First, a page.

Barclays Pursues Company Match Market: Aims to Give Investors More Bang for Their Employer's Buck
October 22, 2007
While most 401(k) investors hardly give a thought to employer matches-and even employers usually don't promote them heavily to employees-an innovative investment solution from Barclays Global Investors of San Francisco specifically designed for company matches might finally generate some interest in this neglected company perk.
Asset managers are searching for the right default options that will help companies take care of their employees. Target-date funds are an increasingly popular default option for employees' contribution, but little has been done until now to address the company match part of the plan.
Barclays' SponsorMatch is an automatic enrollment investment option explicitly created for a company's matching contribution to an employee's 401(k).
Kristi Mitchem, head of defined contribution services at BGI, said the SponsorMatch fund has three main components. The first is an alpha portfolio aimed to deliver above-market returns. The second is a beta portfolio that seeks to match market returns, and the third is a deferred annuity.
Mitchem said the fund is a blend of all three components, with risk levels determined by the age of the participant and adjusted over time. The fund is designed to meet the Department of Labor's proposed regulations on qualified default investment alternatives.
"Historically, matching contributions have been invested in three sources: Company stock, cash or cash equivalent funds, or in a participant's investment choices," Mitchem said.
Paying employees in company stock is risky, she said, and cash payments often aren't invested properly, but a company match that mirrors an employee's selection can be just as dangerous.
"Most employees are ill-prepared to choose the best plan," she said. "Very few have the knowledge, interest or time to make an intelligent decision. Why double-down on a bad bet?"
A good company 401(k) plan should have positive outcomes that are automatic and easy to use, Mitchem added.
More than 75% of company 401(k) plans have automatic deferral percentages of 3% or higher, and plan sponsors provide matching contributions, on average, of 3% to 4%, she said.
Mitchem said even though the SponsorMatch fund becomes the default option for the company match, all participants will have the option to opt-out, in case an employee wants to actively manage their own portfolio.
Financial experts agree that even though investors know they should save for retirement, about half of them don't make the effort, and most don't seem to care or know how to invest their own money. That is why companies are increasingly automatically enrolling their employees in 401(k) plans.
"No matter how successful these plans are, employees are going to need to be bumped to a good default plan," said Pamela Hess, director of retirement research for Hewitt Associates in Lincolnshire, Ill.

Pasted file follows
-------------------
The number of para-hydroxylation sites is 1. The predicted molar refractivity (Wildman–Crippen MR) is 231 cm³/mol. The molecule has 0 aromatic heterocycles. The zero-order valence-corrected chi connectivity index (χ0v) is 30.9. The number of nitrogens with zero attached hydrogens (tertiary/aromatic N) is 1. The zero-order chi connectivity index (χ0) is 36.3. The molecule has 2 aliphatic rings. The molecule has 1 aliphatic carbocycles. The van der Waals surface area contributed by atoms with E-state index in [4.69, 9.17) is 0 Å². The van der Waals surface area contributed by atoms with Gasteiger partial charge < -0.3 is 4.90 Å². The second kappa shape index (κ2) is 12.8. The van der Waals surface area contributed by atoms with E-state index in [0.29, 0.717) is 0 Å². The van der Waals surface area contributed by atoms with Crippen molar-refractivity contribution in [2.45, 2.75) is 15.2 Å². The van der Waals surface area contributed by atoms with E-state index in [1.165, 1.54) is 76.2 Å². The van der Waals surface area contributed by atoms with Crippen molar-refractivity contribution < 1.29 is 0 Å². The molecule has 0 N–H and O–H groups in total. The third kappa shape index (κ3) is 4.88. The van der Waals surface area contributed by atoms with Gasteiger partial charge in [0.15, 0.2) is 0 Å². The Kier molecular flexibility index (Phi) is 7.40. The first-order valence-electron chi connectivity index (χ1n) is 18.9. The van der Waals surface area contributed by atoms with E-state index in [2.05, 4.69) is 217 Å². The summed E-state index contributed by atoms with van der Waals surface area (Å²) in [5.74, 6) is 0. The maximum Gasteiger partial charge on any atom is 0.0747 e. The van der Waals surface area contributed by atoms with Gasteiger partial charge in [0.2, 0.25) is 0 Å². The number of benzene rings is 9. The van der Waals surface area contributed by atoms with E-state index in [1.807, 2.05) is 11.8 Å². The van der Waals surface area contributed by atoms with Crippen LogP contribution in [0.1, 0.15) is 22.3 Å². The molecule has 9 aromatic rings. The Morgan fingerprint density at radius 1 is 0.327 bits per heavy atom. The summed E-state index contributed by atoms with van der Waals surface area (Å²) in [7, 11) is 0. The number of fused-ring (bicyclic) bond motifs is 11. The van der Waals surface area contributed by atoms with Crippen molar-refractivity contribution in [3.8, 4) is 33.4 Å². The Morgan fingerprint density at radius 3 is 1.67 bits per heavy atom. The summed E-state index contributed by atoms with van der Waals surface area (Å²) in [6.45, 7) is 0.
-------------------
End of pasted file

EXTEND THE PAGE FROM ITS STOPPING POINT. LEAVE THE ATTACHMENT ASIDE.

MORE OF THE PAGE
"A quarter of employees don't even get into their company's 401(k) plan, and over a third of those in the plan don't [invest enough to fully] participate in the company match," Hess said. "Companies definitely need automatic enrollment to get the rest of the population into a plan and get them saving."
Hess said the idea of managing company matches is brand new and will probably take a few years to catch on. Most employers will probably wait to see how this new option evolves, she said. If SponsorMatch is successful, it could spur other companies to offer it to their employees, she said.
"Investors are passive," Hess said. "Employees don't know what to do with all these different plans, and they can easily get overwhelmed. The benefit to auto enrollment is that the plan is also automatically diversified and continually diversified."
Mitchem said she thinks employees will recognize and appreciate the benefits of SponsorMatch and that the program could help companies attract and retain more employees. "This is the first in a new category of investments designed to get the most out of the employer match," she said. "It will bring the best of pension plans to defined contribution plan participants."
Hess said the idea of an annuity in 401(k) plans is interesting, particularly when one considers that most employees don't stay with the same employer for their whole careers.
"The challenge is the transitory population," Hess said. "Will they be able to leave their money sitting there? Can you maintain an annuity in a rollover environment? At age 50, imagine how much you have accumulated." She added that in the past, annuities have gotten a bad rap for their excessive costs.
"Emotionally, it's very hard for people to give up their savings," she said. "About 15% of employers offer rollover annuities, but fewer than 1% of employees use it."
Lance Berg, an associate with BGI, said an investor who has SponsorMatch can transfer their balance to their new employer's 401(k) plan when they change jobs, keep their balance with their old employer and let it grow, or if their new employer also has SponsorMatch, simply move everything to the new plan.
Berg said BGI charges 85 basis points for SponsorMatch.
Barclays executives said the inspiration for SponsorMatch was the shift from companies providing pension plans to placing the burden of retirement planning on employees.
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